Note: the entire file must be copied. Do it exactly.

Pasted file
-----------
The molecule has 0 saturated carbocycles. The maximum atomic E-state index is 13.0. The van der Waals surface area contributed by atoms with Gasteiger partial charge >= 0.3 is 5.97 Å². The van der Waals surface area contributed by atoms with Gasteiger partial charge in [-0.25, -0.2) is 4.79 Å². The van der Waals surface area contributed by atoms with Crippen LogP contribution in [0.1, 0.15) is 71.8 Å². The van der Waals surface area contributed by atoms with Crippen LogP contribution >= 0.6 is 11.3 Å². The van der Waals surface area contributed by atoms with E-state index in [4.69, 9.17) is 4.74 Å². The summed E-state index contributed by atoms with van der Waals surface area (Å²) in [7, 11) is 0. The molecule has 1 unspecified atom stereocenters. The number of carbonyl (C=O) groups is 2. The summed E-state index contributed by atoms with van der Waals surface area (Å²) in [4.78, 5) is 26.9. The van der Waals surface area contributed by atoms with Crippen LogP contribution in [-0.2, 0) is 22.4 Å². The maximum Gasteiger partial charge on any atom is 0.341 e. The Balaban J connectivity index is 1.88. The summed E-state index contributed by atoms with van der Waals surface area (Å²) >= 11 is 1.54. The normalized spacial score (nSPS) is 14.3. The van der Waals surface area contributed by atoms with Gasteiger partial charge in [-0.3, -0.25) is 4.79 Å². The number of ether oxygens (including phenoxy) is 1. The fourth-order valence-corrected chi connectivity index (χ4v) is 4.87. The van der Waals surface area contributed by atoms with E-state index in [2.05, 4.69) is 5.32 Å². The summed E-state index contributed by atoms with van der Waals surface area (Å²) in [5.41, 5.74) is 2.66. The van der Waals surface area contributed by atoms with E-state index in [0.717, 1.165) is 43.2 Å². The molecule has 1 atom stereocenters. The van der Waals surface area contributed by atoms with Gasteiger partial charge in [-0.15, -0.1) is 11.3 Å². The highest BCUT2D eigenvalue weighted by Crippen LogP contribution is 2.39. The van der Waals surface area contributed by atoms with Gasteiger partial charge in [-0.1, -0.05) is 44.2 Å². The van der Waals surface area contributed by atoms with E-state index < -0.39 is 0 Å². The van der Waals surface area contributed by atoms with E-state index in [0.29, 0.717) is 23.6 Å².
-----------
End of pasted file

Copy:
The molecule has 0 saturated carbocycles. The maximum atomic E-state index is 13.0. The van der Waals surface area contributed by atoms with Gasteiger partial charge >= 0.3 is 5.97 Å². The van der Waals surface area contributed by atoms with Gasteiger partial charge in [-0.25, -0.2) is 4.79 Å². The van der Waals surface area contributed by atoms with Crippen LogP contribution in [0.1, 0.15) is 71.8 Å². The van der Waals surface area contributed by atoms with Crippen LogP contribution >= 0.6 is 11.3 Å². The van der Waals surface area contributed by atoms with E-state index in [4.69, 9.17) is 4.74 Å². The summed E-state index contributed by atoms with van der Waals surface area (Å²) in [7, 11) is 0. The molecule has 1 unspecified atom stereocenters. The number of carbonyl (C=O) groups is 2. The summed E-state index contributed by atoms with van der Waals surface area (Å²) in [4.78, 5) is 26.9. The van der Waals surface area contributed by atoms with Crippen LogP contribution in [-0.2, 0) is 22.4 Å². The maximum Gasteiger partial charge on any atom is 0.341 e. The Balaban J connectivity index is 1.88. The summed E-state index contributed by atoms with van der Waals surface area (Å²) >= 11 is 1.54. The normalized spacial score (nSPS) is 14.3. The van der Waals surface area contributed by atoms with Gasteiger partial charge in [-0.3, -0.25) is 4.79 Å². The number of ether oxygens (including phenoxy) is 1. The fourth-order valence-corrected chi connectivity index (χ4v) is 4.87. The van der Waals surface area contributed by atoms with E-state index in [2.05, 4.69) is 5.32 Å². The summed E-state index contributed by atoms with van der Waals surface area (Å²) in [5.41, 5.74) is 2.66. The van der Waals surface area contributed by atoms with E-state index in [0.717, 1.165) is 43.2 Å². The molecule has 1 atom stereocenters. The van der Waals surface area contributed by atoms with Gasteiger partial charge in [-0.15, -0.1) is 11.3 Å². The highest BCUT2D eigenvalue weighted by Crippen LogP contribution is 2.39. The van der Waals surface area contributed by atoms with Gasteiger partial charge in [-0.1, -0.05) is 44.2 Å². The van der Waals surface area contributed by atoms with E-state index < -0.39 is 0 Å². The van der Waals surface area contributed by atoms with E-state index in [0.29, 0.717) is 23.6 Å².